WASHINGTON — Ryan Zimmerman, known as Mr. National, has agreed to a one-year contract with the Washington Nationals.
The first baseman and World Series champion is staying in the District after hitting .257 with nine doubles, six homers, 27 RBI, 17 walks and 20 runs scored in 52 games for the Nats in 2019.
Nationals President of Baseball Operations and General Manager Mike Rizzo made the announcement Tuesday.
Zimmerman is a first for the team -- their first basemen and their first draft pick.
He was the team's first draft pick in 2005 when they plucked him No. 4 overall out of the University of Virginia. He's gone from the 21-year-old kid in the clubhouse, learning at the knee of the late Hall-of-Fame manager Frank Robinson, to a World Series champion.
Last year Zimmerman battled plantar fasciitis in his right foot, leading to two stints on the Injured List. But when he returned to the active roster Sept. 1, Zimmerman hit .283 (15-for-53) with one double, three homers, 12 RBI, five walks and eight runs scored in 19 games during the months of September. He clubbed three home runs and 10 RBI in his first seven games back, a Nationals press release said.
Mr. National hit safely in 10 of the Nats' 16 Postseason games on the way to becoming 2019 World Series Champions. He homered in Game 4 of the NLDS against the Los Angeles Dodgers and in Game 1 of the World Series off Gerrit Cole -- the first World Series home run in Nats history.
He stands as the all-time National (2005 to present) leader in nearly every offensive category.
"In 1,689 career games, he’s hit .279 with 401 doubles, 22 triples, 270 home runs, 1,015 RBI, 630 walks, 43 stolen bases and 936 runs scored," the Nationals press release said.
His 270 career home runs are the most in District baseball history.
Zimmerman wasn't always a champ. Like a lot of kids his age who played Little League, he fantasized about one day being a big-leaguer. The only problem was, young Zim was about to hit his teenage years and he was a flat-out rail: Corn-silk thin, constantly looking like he needed a meal:
But he grew. And grew. And Zimmerman became so good at baseball that the University of Virginia took a gamble on the barely-recruited high school player and offered him a scholarship. He starred with the Cavaliers for three years before the Nationals beckoned. After a short stint in the minors, he was brought up to make his Major League debut on Sept. 28, 2005, sharing third-base responsibilities with the veteran Vinny Castilla. By next spring training, the job was all his.
All these years later, he hasn't changed much, his folks said
Zimmerman has also more tenure than any other Washington pro athlete, beating Alex Ovechkin’s 2005 Capitals debut by a month. If any player on the roster embodies Manager Davey Martinez's #StayInTheFight slogan on the Nats, it’s Zim.
He went from a scrawny kid to a college athlete to a World Series Champion. Now Zimmerman is known as a fan-favorite. When the Washington Nationals won the 2019 World Series, Zimmerman's parade speech left listeners in tears.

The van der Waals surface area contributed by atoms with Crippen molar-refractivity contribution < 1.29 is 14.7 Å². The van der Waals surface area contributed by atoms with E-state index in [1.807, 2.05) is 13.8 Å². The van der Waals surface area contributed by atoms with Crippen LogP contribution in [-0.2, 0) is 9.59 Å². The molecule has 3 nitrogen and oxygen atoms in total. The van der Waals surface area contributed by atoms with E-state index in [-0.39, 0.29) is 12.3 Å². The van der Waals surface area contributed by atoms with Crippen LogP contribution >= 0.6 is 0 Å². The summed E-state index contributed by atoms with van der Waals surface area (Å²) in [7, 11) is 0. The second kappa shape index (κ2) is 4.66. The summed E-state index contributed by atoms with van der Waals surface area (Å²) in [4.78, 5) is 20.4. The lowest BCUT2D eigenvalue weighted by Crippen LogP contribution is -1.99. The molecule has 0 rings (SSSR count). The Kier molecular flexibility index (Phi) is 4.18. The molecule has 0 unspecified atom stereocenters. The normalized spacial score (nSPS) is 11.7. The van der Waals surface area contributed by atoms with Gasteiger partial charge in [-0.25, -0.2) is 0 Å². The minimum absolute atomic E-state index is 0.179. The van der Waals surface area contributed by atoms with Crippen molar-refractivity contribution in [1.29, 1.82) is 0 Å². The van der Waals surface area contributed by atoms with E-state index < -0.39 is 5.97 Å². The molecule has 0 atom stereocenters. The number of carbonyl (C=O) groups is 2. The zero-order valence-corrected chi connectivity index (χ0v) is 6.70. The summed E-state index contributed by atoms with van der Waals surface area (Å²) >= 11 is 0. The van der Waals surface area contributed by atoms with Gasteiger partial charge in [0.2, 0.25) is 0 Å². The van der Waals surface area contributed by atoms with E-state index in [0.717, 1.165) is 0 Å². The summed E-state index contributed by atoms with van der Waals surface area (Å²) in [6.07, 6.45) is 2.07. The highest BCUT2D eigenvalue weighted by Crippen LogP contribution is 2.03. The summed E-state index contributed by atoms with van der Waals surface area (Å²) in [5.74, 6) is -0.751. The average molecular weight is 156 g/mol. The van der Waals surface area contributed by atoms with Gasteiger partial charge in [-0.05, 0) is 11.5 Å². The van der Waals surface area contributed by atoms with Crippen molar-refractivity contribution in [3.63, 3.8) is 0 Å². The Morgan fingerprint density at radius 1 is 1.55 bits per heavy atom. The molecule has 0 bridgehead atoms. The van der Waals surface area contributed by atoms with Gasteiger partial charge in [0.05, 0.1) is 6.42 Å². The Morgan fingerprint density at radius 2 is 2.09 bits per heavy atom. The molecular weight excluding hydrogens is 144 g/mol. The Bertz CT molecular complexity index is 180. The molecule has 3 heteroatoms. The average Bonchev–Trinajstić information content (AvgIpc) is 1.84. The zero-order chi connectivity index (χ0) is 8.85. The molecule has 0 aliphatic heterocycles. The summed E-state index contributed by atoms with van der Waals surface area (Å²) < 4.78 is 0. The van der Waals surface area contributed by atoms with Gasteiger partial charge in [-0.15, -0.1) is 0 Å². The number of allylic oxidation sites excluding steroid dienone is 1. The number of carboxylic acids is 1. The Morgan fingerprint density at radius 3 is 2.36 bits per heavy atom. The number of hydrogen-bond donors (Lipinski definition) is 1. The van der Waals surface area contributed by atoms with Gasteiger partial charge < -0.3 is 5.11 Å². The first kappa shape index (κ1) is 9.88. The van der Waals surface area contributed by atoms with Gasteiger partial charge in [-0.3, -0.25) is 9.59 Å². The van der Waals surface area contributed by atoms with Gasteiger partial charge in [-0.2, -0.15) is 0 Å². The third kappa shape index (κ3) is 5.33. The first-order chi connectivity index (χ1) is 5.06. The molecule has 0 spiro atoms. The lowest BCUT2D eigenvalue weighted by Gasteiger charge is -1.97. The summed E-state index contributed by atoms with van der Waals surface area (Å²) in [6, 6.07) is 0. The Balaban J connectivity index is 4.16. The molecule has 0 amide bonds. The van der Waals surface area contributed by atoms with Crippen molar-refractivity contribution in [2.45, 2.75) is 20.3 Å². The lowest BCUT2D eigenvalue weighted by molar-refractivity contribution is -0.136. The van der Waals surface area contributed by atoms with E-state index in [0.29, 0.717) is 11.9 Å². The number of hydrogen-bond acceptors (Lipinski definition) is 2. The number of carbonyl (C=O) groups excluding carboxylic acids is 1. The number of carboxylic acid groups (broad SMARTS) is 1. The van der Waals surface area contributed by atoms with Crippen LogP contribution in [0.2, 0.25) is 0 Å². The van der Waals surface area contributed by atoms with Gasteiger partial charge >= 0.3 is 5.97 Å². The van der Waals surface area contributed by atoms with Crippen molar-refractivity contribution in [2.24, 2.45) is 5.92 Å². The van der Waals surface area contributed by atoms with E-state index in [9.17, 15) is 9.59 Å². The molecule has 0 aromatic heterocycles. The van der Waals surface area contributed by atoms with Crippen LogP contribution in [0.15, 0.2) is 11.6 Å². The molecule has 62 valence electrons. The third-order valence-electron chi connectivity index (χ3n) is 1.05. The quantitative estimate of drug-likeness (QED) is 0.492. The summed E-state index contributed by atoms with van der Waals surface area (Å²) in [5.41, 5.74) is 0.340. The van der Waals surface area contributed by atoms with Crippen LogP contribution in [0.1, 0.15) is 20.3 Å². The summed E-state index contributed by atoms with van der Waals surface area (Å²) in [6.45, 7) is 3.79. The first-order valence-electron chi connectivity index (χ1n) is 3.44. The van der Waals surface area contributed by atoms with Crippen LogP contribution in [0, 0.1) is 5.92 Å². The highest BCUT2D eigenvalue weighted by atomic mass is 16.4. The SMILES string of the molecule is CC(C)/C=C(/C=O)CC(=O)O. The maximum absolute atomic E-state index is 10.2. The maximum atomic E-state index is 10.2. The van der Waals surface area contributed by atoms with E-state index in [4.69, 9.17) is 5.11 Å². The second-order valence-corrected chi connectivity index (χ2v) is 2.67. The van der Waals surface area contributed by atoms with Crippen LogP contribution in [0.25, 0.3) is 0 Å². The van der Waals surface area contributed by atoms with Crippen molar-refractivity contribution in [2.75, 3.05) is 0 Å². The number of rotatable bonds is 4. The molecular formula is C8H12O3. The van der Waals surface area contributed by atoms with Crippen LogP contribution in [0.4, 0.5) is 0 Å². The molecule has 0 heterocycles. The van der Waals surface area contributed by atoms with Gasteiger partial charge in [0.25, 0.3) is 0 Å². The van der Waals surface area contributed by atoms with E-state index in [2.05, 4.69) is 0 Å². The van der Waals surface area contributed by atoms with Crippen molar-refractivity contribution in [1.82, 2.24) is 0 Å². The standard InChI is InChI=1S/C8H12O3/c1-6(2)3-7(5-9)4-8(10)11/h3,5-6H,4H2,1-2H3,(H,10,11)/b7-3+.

Zimmerman had a reason to be emotional. The face of the franchise has been with the team since the very first day 15 years ago, long before a Nats World Series was a possibility, a fact that wasn't missed on him.
After the massive crowd on Pennsylvania Avenue broke out into " We want Zim!" chants, the 35-year-old decided to get on stage and say his piece.
"Like Mr.Lerner said, it was worth the wait ... The fans, we grew up together," he said. "I came here when I was 20-years-old, right out of college. You guys hadn't had baseball in a long time. You were learning how to be fans again."
It was those fans that Zimmerman looked out onto the streets to choking back tears. The fans he said that have been "nothing but supportive."
"Thank you D.C., you guys have been great, you guys were behind us all the time," he said. "I truly believe this is the greatest city to play sports in the world -- thank you."
WATCH: Ryan Zimmerman's full speech at the Nationals World Series Parade
Zimmerman thanked his supportive fanbase and showed his gratitude to his teammates, who he described as "a cast of characters" that overcame a truly rocky start and never gave up. The speech eventually led to a big group hug with Zim in the middle.
"These guys, we fought all year long to stay together. We came from a dark place in June," Zimmerman said. "We played playoff games from June 1 on and I think that really helped us. There's not a team I wouldn't have wanted to do this more than these guys."
Zimmerman looked away from the crowd and back to his teammates who sat directly behind him, the same ones that stuck by his side the 74-31 season, the same teammates that celebrated on the field of Minute Maid Park after Game 7.
"We're 2019 World Series Champs and nobody can ever take that away from us," he said to the boys, who were all clad in their lucky navy jerseys, despite not needing any more luck for the season.
Hands raised in triumph victory, he let out a yell that seemed to signify only one thing: a finished fight.
Now Mr. National is back for another year.